Just one week after her son Isaiah was born in 2008, what should have been one of the best times in her life turned a lot more complex when Danecia “Necia” Williams was diagnosed with Peripartum Cardiomyopathya, or PPCM. PPCM is a type of heart failure where the heart becomes enlarged and weakened. It arises within the last month of pregnancy to five month after childbirth.

While up to 70% of women with PPCM recover fully with normal or near-normal heart function, as many as 10-15% have persistent heart failure. That’s the case with Necia. When she was diagnosed, her heart was functioning at 20-25% of capacity. In the seven years since, despite doing the things her doctors recommended, things haven’t gotten better.

She’s lost weight – at her highest she was 260 and she’s down to 190 – she changed her diet and exercised within her limitations. However, within the first year she had to have a defibrillator installed to monitor her heart rhythm. 

“I did pretty good with it for the first six years, but on Dec. 26, I had a stroke,” noted Necia. “The stroke was due to the weakening of my heart.” 

Thanks to fast attention from her family and doctors, she doesn’t have any lingering effects from the stroke, but her doctors agreed, her heart function has deteriorated to a point that the only option for her is a heart transplant.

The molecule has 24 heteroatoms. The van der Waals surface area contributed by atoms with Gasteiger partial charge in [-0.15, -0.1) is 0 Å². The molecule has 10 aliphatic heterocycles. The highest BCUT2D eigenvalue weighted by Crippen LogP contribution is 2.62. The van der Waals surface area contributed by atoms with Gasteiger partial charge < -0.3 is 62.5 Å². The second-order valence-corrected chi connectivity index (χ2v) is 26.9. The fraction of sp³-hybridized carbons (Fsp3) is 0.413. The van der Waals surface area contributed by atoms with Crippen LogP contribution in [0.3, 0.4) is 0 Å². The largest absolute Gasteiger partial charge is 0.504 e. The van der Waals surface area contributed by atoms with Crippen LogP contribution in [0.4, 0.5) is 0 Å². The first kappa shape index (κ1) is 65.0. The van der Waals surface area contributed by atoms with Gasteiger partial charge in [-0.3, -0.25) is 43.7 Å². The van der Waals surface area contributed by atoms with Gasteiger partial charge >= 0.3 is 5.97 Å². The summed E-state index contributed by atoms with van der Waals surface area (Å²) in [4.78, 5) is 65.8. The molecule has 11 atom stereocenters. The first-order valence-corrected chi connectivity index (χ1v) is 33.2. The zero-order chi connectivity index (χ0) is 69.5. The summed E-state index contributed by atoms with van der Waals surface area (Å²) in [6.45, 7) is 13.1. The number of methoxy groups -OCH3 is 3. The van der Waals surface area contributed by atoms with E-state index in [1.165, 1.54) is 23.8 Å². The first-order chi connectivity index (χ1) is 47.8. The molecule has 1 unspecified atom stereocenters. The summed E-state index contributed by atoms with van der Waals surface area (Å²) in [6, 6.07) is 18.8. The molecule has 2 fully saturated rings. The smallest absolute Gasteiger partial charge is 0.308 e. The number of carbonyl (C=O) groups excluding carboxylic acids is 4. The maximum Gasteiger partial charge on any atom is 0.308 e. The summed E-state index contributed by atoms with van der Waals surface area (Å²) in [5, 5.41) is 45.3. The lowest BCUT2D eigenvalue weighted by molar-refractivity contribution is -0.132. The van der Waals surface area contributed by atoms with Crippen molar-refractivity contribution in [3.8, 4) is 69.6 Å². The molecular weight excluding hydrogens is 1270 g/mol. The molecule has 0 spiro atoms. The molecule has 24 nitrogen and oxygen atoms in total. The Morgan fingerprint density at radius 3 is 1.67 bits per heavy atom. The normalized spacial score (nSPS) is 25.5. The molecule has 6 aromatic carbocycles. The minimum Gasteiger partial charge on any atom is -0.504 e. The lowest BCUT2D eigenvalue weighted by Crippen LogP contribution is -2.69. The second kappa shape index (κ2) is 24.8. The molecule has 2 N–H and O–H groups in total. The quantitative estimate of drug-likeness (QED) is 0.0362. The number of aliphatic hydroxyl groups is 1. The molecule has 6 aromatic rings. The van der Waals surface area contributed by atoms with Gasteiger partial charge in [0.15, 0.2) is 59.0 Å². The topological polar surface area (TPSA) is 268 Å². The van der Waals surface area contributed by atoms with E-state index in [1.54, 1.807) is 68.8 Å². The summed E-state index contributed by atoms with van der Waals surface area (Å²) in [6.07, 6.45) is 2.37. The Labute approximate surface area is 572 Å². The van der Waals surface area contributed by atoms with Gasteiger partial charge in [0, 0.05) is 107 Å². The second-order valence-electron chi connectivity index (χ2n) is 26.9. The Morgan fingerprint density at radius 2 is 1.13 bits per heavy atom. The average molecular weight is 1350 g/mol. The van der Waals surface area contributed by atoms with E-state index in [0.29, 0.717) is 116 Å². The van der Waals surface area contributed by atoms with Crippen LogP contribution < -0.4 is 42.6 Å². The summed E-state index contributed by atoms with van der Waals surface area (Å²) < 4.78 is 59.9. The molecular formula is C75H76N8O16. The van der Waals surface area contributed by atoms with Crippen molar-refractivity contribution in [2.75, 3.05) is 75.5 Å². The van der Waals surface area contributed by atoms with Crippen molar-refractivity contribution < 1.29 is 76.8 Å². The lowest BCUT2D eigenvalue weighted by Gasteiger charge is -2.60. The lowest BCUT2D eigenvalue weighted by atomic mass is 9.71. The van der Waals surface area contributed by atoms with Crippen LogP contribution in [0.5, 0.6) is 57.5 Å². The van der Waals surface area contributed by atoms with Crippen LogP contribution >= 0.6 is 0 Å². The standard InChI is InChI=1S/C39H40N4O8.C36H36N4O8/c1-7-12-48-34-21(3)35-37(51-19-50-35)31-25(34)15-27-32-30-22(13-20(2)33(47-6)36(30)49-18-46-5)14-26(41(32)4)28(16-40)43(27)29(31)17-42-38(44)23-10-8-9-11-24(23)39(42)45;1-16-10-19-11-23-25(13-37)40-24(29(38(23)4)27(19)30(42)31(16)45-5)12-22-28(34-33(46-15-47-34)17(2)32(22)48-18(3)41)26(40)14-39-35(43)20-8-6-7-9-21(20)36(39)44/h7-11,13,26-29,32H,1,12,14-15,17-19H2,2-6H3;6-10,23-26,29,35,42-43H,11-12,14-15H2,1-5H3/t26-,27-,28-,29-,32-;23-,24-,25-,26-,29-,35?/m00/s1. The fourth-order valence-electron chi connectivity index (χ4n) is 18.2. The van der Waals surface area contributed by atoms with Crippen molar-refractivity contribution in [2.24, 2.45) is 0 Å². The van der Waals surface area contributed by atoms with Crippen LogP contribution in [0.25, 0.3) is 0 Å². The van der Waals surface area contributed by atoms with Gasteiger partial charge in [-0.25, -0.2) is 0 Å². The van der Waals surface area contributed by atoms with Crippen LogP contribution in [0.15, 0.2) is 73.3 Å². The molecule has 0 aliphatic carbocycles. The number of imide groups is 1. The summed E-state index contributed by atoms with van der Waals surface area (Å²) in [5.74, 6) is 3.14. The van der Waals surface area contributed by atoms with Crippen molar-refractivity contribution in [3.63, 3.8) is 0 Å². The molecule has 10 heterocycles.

“What surprises people most is they think that heart disease is an old people’s disease,” said Necia. 

She proves that isn’t the case. But she encourages women to take care of themselves and to lose weight. Obesity is a risk factor for PPCM and it’s also a risk factor of all heart disease. 

“If you have a weak heart that extra weight is detrimental to it (your heart). I wasn’t a heavy girl, walking 5ks and exercising, but it still happened to me,” said Necia who has a history of hear disease in her family. Her father and two aunts both have heart disease. 

Transplants are lifesaving but financially draining. Even with insurance Danecia is faced with very high out-of-pocket expenses including travel to and from Integris Hospital in Oklahoma City pre and post-transplant, relocation for several months post-transplant to be closer to the hospital, caregiver expenses, and life-long post-transplant medications of up to 1,200 a month, co-pays, lab fees and more. 

To help with the financial burden of Danecia’s uninsured expenses, a fundraising campaign in her honor has been established with HelpHOPELive, a trusted nonprofit organization that has been providing community-based fundraising guidance to patients and their families for more than 30 years. All donations are tax-deductible, are held by HelpHOPELive in the Midwest/West Heart Transplant Fund, and are administered by HelpHOPELive for transplant related expenses only. Please consider a contribution. 

To donate, go online to https://helphopelive.org/campaign/10745.

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